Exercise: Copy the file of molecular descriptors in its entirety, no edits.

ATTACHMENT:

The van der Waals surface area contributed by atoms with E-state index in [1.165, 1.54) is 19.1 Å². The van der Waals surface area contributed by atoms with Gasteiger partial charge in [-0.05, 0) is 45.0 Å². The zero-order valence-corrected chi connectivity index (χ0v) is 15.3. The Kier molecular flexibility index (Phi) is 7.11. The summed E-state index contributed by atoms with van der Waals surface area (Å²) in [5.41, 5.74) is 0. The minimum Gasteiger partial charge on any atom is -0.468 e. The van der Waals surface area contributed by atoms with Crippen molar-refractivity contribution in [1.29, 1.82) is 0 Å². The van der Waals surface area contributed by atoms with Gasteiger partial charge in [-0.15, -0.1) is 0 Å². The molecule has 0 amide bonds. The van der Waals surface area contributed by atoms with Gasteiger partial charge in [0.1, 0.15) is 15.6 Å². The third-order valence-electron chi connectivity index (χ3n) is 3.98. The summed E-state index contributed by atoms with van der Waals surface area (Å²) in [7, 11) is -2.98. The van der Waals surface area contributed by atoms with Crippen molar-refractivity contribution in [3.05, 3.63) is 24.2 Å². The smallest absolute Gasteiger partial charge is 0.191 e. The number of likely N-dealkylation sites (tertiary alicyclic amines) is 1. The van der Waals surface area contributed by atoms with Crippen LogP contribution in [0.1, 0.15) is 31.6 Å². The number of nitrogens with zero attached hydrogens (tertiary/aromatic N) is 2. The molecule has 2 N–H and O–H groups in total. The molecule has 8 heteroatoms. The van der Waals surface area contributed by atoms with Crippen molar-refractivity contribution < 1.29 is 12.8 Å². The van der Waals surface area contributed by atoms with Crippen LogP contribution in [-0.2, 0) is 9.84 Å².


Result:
The van der Waals surface area contributed by atoms with E-state index in [1.165, 1.54) is 19.1 Å². The van der Waals surface area contributed by atoms with Gasteiger partial charge in [-0.05, 0) is 45.0 Å². The zero-order valence-corrected chi connectivity index (χ0v) is 15.3. The Kier molecular flexibility index (Phi) is 7.11. The summed E-state index contributed by atoms with van der Waals surface area (Å²) in [5.41, 5.74) is 0. The minimum Gasteiger partial charge on any atom is -0.468 e. The van der Waals surface area contributed by atoms with Crippen molar-refractivity contribution in [1.29, 1.82) is 0 Å². The van der Waals surface area contributed by atoms with Gasteiger partial charge in [-0.15, -0.1) is 0 Å². The molecule has 0 amide bonds. The van der Waals surface area contributed by atoms with Gasteiger partial charge in [0.1, 0.15) is 15.6 Å². The third-order valence-electron chi connectivity index (χ3n) is 3.98. The summed E-state index contributed by atoms with van der Waals surface area (Å²) in [7, 11) is -2.98. The van der Waals surface area contributed by atoms with Crippen molar-refractivity contribution in [3.05, 3.63) is 24.2 Å². The smallest absolute Gasteiger partial charge is 0.191 e. The number of likely N-dealkylation sites (tertiary alicyclic amines) is 1. The van der Waals surface area contributed by atoms with Crippen LogP contribution in [0.1, 0.15) is 31.6 Å². The number of nitrogens with zero attached hydrogens (tertiary/aromatic N) is 2. The molecule has 2 N–H and O–H groups in total. The molecule has 8 heteroatoms. The van der Waals surface area contributed by atoms with Crippen molar-refractivity contribution < 1.29 is 12.8 Å². The van der Waals surface area contributed by atoms with Crippen LogP contribution in [-0.2, 0) is 9.84 Å².